What Donald Trump's Mugshot Expression Really Means, According To An Expert

On Thursday, August 24, former President Donald Trump had his mugshot taken at the Fulton County jail in Atlanta, Georgia, along with close to 20 other people also accused of attempting to overturn the results of the 2020 presidential election. Although this marked Trump's fourth indictment in 2023 alone, this was the first time the former head of state posed for a mugshot. And with Fulton County authorities releasing Trump's mugshot soon after he was freed from jail on a $200,000 bond, those in the know have weighed in on what he may have been trying to convey with his facial expressions.

According to Jess Ponce III, body language expert, communications coach, and author of "A.W.E.S.O.M.E.: Seven Keys to Unlocking the Speaker Within," Trump seems to be largely unfazed by his ongoing legal troubles, and it shows in his mugshot. "He appears to grow stronger and stronger with his political base after each arraignment, and today was no different," he said. "Look at his mug shot. It is the strongest, most definitive picture to date."

Ponce also remarked that Trump's Atlanta mugshot strongly resembled a professional campaign photo, which is, of course, noteworthy given that he is seen as the odds-on favorite to win the Republican presidential nomination in the 2024 elections. "He looks angry and determined. His raised eyebrows show vigor and resolve," he added.

Unflappable in the face of adversity

Donald Trump exuded supreme confidence while addressing the assembled media in Atlanta, as further explained by body language expert Jess Ponce III. "[H]e was direct and confident in his posture," Ponce said. "He stood with certainty and stayed on point, not the least bit shaken by the circumstance." He observed that the former president seemed clearly in control of the situation as he headed to his airplane and ignored the reporters who were approaching him for comment.

Although the felony charges against Trump in Georgia are among several he's facing in the run-up to the 2024 election, Ponce noted that the former president's address was in line with others he's made in relation to that topic. "His unwavering claim of innocence has proven to be a great campaign strategy," he continued.

Only time will tell if Trump's strategy pays off in the end — that is, if his legal issues don't affect his bid to represent the GOP in the 2024 election. But his body language has definitely made it clear that he won't give up even as the charges against him keep adding up.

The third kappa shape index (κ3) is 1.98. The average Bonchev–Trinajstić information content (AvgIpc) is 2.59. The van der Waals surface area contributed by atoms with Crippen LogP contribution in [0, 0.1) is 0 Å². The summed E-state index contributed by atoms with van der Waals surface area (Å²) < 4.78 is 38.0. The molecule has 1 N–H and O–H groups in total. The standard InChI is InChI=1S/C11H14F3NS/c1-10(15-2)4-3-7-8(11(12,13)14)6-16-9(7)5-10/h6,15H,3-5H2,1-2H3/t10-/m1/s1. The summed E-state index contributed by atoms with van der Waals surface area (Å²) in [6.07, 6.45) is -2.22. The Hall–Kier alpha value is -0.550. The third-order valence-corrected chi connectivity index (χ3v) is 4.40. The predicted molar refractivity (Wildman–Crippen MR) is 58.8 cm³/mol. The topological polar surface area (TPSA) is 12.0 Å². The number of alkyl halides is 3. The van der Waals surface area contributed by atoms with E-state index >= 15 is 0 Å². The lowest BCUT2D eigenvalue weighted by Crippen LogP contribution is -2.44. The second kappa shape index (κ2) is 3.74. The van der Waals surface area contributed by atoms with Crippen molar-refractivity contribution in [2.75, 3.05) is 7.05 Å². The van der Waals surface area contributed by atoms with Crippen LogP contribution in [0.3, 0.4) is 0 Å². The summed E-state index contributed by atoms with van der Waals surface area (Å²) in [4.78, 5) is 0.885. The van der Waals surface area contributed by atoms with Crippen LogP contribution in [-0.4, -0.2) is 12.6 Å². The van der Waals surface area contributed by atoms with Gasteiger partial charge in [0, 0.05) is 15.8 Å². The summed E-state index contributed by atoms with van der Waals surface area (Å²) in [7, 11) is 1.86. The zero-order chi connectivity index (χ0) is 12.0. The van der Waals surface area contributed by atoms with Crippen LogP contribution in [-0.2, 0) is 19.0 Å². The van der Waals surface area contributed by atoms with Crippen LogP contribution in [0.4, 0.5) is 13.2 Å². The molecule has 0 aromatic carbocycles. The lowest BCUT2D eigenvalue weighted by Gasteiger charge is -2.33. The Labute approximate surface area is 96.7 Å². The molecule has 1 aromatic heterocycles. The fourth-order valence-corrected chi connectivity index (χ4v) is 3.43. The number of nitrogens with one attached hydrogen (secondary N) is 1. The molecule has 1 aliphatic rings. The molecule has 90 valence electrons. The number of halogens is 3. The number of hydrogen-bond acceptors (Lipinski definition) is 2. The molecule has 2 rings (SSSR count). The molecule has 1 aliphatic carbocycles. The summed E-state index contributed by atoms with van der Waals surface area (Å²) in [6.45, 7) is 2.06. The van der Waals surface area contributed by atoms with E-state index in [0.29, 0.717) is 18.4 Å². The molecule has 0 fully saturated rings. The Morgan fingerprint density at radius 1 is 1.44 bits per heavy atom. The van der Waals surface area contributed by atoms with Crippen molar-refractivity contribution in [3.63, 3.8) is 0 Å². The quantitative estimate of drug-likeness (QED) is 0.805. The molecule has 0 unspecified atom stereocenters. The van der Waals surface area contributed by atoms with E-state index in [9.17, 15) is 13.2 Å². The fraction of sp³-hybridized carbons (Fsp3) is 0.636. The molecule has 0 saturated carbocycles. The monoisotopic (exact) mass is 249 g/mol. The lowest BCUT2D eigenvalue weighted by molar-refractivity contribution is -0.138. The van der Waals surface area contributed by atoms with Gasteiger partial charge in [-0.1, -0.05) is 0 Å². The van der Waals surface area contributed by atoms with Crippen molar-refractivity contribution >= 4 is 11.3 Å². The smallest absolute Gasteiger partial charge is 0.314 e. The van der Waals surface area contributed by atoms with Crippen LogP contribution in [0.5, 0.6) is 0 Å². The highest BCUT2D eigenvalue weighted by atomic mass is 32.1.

A scowling branding exercise

Not everyone agrees with Jess Ponce III's "vigor and resolve" interpretation of Donald Trump's mugshot. The Associated Press simply describes Trump's look as "scowling at the camera" with his "brows furrowed as he stares into the lens." The Washington Post concurs with the "scowl" point, but goes one step more fanciful and describes Trump as "glaring up at the camera with beetle-browed fury in a weird mash-up of the 0.5 selfie aesthetic and 'Wanted: Dead or Alive' classicism." 

CNN, however, reports Trump's team stating that the former president merely intended to "look defiant," and that's that. The reader might be inclined to think that Trump intends to look defiant toward the charges levied against him, or perhaps toward the U.S. criminal justice system. But as the Associated Press reports, Trump said of his mugshot in a campaign fundraising email, "This mugshot will forever go down in history as a symbol of America's defiance of tyranny." In this statement Trump analogizes himself to America. So what tyranny is Trump-America — the implied "real" America — defying? Why, the tyranny of Other-America — the "false" America.

Such statements are consistent with Trump's messaging to date and emblematic of Trump's mugshot being, as The Washington Post concludes, just another branding exercise. Some speculate that Trump's red, white, and blue color clothing scheme against the plain gray background of Fulton County, Georgia sheriff's department was no accident. 

Historical booking number: P01135809

Time magazine joins the ranks who those who took Donald Trump's mugshot — booking number P01135809 — as depicting a cruel or harsh persona. "He's looking straight into the camera," the outlet writes. "His platinum blonde cotton candy wisp of hair shimmers in the harsh jailhouse lighting. His eyes are locked in a hard stare. His mouth is flattened in a grimace. Instead of smiling like some of his co-defendants, he appears to be scowling."

Regardless of whether or not the reader interprets Trump's expression in a positive or negative way, as determined and valiant or aggressive and snide, all sources agree that it's historic. Trump's photo marks the first time that anyone can say "presidential mugshot" in a sentence in a non-fictional, non-satirical way. And to be sure, it's reasonable to assume that the mugshot will push a polarized American public further and further into pro- and anti-Trump camps, both with very different interpretations of Trump's expression. 

Time points out that mugshots arose in the 1800s as a way to ensure that accused criminals could be identified if they ran away. But to say that Trump's face is instantly recognizable worldwide is an understatement. And yet, unlike earlier authorities, Fulton County refused to waive the mugshot requirement for Trump. This decision not only provided us with a snapshot that perfectly encapsulates the times, but it also serves as the worst type of American benchmark.